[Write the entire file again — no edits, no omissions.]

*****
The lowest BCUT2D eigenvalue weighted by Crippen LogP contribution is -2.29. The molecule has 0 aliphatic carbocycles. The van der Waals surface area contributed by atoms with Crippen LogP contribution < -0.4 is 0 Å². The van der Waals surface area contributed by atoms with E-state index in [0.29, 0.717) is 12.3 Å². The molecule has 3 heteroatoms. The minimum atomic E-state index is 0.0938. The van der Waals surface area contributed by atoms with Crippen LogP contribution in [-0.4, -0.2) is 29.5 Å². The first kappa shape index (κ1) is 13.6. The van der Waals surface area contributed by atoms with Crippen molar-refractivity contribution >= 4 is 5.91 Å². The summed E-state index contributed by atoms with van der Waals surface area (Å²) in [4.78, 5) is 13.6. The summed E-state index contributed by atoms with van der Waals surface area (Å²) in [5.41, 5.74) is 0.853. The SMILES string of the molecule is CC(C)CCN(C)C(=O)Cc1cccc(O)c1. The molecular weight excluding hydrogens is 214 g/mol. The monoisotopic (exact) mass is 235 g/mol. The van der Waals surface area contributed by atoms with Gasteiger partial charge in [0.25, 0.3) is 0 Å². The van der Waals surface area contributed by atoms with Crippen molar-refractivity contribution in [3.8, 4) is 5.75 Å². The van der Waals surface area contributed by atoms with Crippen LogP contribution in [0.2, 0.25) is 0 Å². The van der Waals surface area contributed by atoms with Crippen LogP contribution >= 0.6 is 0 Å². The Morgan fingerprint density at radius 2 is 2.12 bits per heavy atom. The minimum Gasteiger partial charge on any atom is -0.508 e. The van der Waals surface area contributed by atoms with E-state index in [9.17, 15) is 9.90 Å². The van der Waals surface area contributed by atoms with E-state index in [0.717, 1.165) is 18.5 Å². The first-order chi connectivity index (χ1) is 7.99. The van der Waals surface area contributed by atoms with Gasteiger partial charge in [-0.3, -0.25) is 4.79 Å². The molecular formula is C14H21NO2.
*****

The lowest BCUT2D eigenvalue weighted by Crippen LogP contribution is -2.29. The molecule has 0 aliphatic carbocycles. The van der Waals surface area contributed by atoms with Crippen LogP contribution < -0.4 is 0 Å². The van der Waals surface area contributed by atoms with E-state index in [0.29, 0.717) is 12.3 Å². The molecule has 3 heteroatoms. The minimum atomic E-state index is 0.0938. The van der Waals surface area contributed by atoms with Crippen LogP contribution in [-0.4, -0.2) is 29.5 Å². The first kappa shape index (κ1) is 13.6. The van der Waals surface area contributed by atoms with Crippen molar-refractivity contribution >= 4 is 5.91 Å². The summed E-state index contributed by atoms with van der Waals surface area (Å²) in [4.78, 5) is 13.6. The summed E-state index contributed by atoms with van der Waals surface area (Å²) in [5.41, 5.74) is 0.853. The SMILES string of the molecule is CC(C)CCN(C)C(=O)Cc1cccc(O)c1. The molecular weight excluding hydrogens is 214 g/mol. The monoisotopic (exact) mass is 235 g/mol. The van der Waals surface area contributed by atoms with Gasteiger partial charge in [0.25, 0.3) is 0 Å². The van der Waals surface area contributed by atoms with Crippen molar-refractivity contribution in [3.8, 4) is 5.75 Å². The van der Waals surface area contributed by atoms with Crippen LogP contribution in [0.2, 0.25) is 0 Å². The van der Waals surface area contributed by atoms with Crippen LogP contribution >= 0.6 is 0 Å². The Morgan fingerprint density at radius 2 is 2.12 bits per heavy atom. The minimum Gasteiger partial charge on any atom is -0.508 e. The van der Waals surface area contributed by atoms with E-state index in [9.17, 15) is 9.90 Å². The van der Waals surface area contributed by atoms with E-state index in [0.717, 1.165) is 18.5 Å². The first-order chi connectivity index (χ1) is 7.99. The van der Waals surface area contributed by atoms with Gasteiger partial charge in [-0.3, -0.25) is 4.79 Å². The molecular formula is C14H21NO2.